31 Movie Review-A Long Day's Journey Into Night

Someone that I used to know: Tang Wei and Chen Yongzhong

Drama, mystery; not rated; 110 minutes; in Mandarin with subtitles; Center for Contemporary Arts; 3.5 chiles

Taking its title from Eugene O’Neill’s play of the same name, director and screenwriter Bi Gan’s elegiac story of a search for lost love is a provocative noir fantasy. It’s a long, slow dive into the themes of memory and loss.

It bears no resemblance to O’Neill’s namesake play. But the title is apt. Long Day’s Journey into Night is like a rumination on the events of a lifetime and how, at the end of it, the darkness of sleep — or of death — overtakes us and our remembrances become fragmented and uncertain. All we are left with are the impressions of what came before.

As in Gan’s previous feature, Kaili Blues (2015), the story unfolds in the city of Kaili in China’s Guizhou province. The first half jumps from past to present in a confusing barrage of sequences. It follows a disaffected drifter, Luo Hongwu (Huang Jue), as he attempts to piece together the memories of a woman of whom he has only the vaguest impressions. Like a noir antihero, he relates his strange journey while puffing on cigarettes and trying to recall her clearly. But time itself appears to be unmoored, giving Luo — and the viewer — no solid purchase.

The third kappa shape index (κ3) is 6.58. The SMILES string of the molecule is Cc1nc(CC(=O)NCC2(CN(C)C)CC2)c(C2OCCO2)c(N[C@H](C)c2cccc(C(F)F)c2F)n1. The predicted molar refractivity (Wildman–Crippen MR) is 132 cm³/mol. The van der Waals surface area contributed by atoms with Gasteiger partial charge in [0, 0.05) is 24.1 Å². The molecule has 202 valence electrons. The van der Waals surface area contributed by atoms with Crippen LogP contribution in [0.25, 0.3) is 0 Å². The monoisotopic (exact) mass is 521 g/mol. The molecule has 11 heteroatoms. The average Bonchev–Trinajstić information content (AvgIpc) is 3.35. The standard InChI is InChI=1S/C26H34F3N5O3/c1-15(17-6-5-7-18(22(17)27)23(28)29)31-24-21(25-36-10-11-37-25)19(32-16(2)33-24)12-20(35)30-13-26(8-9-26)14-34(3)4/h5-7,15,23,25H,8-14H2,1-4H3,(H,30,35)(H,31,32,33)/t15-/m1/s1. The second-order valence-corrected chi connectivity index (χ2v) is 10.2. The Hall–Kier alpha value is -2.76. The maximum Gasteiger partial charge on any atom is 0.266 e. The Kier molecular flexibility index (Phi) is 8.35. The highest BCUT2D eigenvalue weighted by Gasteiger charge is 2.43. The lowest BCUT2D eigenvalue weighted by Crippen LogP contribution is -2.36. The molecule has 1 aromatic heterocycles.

Luo moves through the mournful city, which seems, somehow, a reflection of his own state of mind, piecing together each new memory as they’re jogged by the people and places he encounters. There was a time, nearly 20 years before his search began, when he was in love with a woman who may have been named Wan Qiwen (Tang Wei). He lost her in the aftermath of the murder of his friend named Wildcat (Hong-Chi Lee) at the hands of a gang of criminals he was once involved with. Could she be the one? He’s uncertain of even her name.

The second half of the film is a remarkable piece of virtuoso filmmaking. A roughly hour-long, 3D tracking shot follows Luo on his quest. The sequence benefits from a more straightforward narrative approach, but the disorienting fragmentation of the first half seems to meet its match in Gan’s characterizations here. Everyone Luo meets has suffered some kind of loss or is missing some essential part of themselves. Kaili is a city tinged by sorrow and regret.

Everywhere Luo goes he’s met with obstacles, like a closed door or a blind alley, or with a deepening sense of a beckoning mystery; corridors stretch before him, seemingly without end. Long Day’s Journey into Night is like a dream that’s full of portent but offers no ultimate meaning, no aha moment. Is Luo’s odyssey a search for his own soul? As it makes such a proposition, you’ll fall in love with cinema all over again.

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